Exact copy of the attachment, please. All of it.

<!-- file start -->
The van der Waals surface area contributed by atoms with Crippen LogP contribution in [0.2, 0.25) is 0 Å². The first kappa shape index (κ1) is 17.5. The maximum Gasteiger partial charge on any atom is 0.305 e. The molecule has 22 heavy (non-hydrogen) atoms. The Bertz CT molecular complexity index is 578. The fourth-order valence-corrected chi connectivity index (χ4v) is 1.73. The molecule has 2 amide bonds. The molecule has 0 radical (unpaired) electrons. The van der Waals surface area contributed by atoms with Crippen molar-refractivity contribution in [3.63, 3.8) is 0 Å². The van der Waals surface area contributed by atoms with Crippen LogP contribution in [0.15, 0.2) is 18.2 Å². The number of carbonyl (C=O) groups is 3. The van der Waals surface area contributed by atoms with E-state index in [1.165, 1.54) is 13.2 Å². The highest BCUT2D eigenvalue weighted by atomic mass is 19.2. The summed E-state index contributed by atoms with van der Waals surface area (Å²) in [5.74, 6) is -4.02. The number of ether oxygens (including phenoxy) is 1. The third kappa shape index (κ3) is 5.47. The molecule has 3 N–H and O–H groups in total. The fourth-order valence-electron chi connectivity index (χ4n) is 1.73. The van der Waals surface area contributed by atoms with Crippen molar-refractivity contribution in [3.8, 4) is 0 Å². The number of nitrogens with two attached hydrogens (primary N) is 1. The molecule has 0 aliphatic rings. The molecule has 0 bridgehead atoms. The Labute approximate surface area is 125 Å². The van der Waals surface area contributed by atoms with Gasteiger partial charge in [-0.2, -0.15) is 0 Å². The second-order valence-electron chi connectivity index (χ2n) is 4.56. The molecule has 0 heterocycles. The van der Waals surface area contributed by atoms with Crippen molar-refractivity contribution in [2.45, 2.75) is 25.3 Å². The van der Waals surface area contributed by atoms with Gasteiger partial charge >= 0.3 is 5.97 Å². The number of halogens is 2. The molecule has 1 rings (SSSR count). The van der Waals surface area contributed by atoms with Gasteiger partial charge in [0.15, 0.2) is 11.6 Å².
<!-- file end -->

The van der Waals surface area contributed by atoms with Crippen LogP contribution in [0.2, 0.25) is 0 Å². The first kappa shape index (κ1) is 17.5. The maximum Gasteiger partial charge on any atom is 0.305 e. The molecule has 22 heavy (non-hydrogen) atoms. The Bertz CT molecular complexity index is 578. The fourth-order valence-corrected chi connectivity index (χ4v) is 1.73. The molecule has 2 amide bonds. The molecule has 0 radical (unpaired) electrons. The van der Waals surface area contributed by atoms with Crippen molar-refractivity contribution in [3.63, 3.8) is 0 Å². The van der Waals surface area contributed by atoms with Crippen LogP contribution in [0.15, 0.2) is 18.2 Å². The number of carbonyl (C=O) groups is 3. The van der Waals surface area contributed by atoms with E-state index in [1.165, 1.54) is 13.2 Å². The highest BCUT2D eigenvalue weighted by atomic mass is 19.2. The summed E-state index contributed by atoms with van der Waals surface area (Å²) in [5.74, 6) is -4.02. The number of ether oxygens (including phenoxy) is 1. The third kappa shape index (κ3) is 5.47. The molecule has 3 N–H and O–H groups in total. The fourth-order valence-electron chi connectivity index (χ4n) is 1.73. The van der Waals surface area contributed by atoms with Crippen molar-refractivity contribution in [3.8, 4) is 0 Å². The number of nitrogens with two attached hydrogens (primary N) is 1. The molecule has 0 aliphatic rings. The molecule has 0 bridgehead atoms. The Labute approximate surface area is 125 Å². The van der Waals surface area contributed by atoms with Gasteiger partial charge in [-0.2, -0.15) is 0 Å². The second-order valence-electron chi connectivity index (χ2n) is 4.56. The molecule has 0 heterocycles. The van der Waals surface area contributed by atoms with Crippen molar-refractivity contribution in [2.45, 2.75) is 25.3 Å². The van der Waals surface area contributed by atoms with Gasteiger partial charge >= 0.3 is 5.97 Å². The number of halogens is 2. The molecule has 1 rings (SSSR count). The van der Waals surface area contributed by atoms with Gasteiger partial charge in [0.15, 0.2) is 11.6 Å².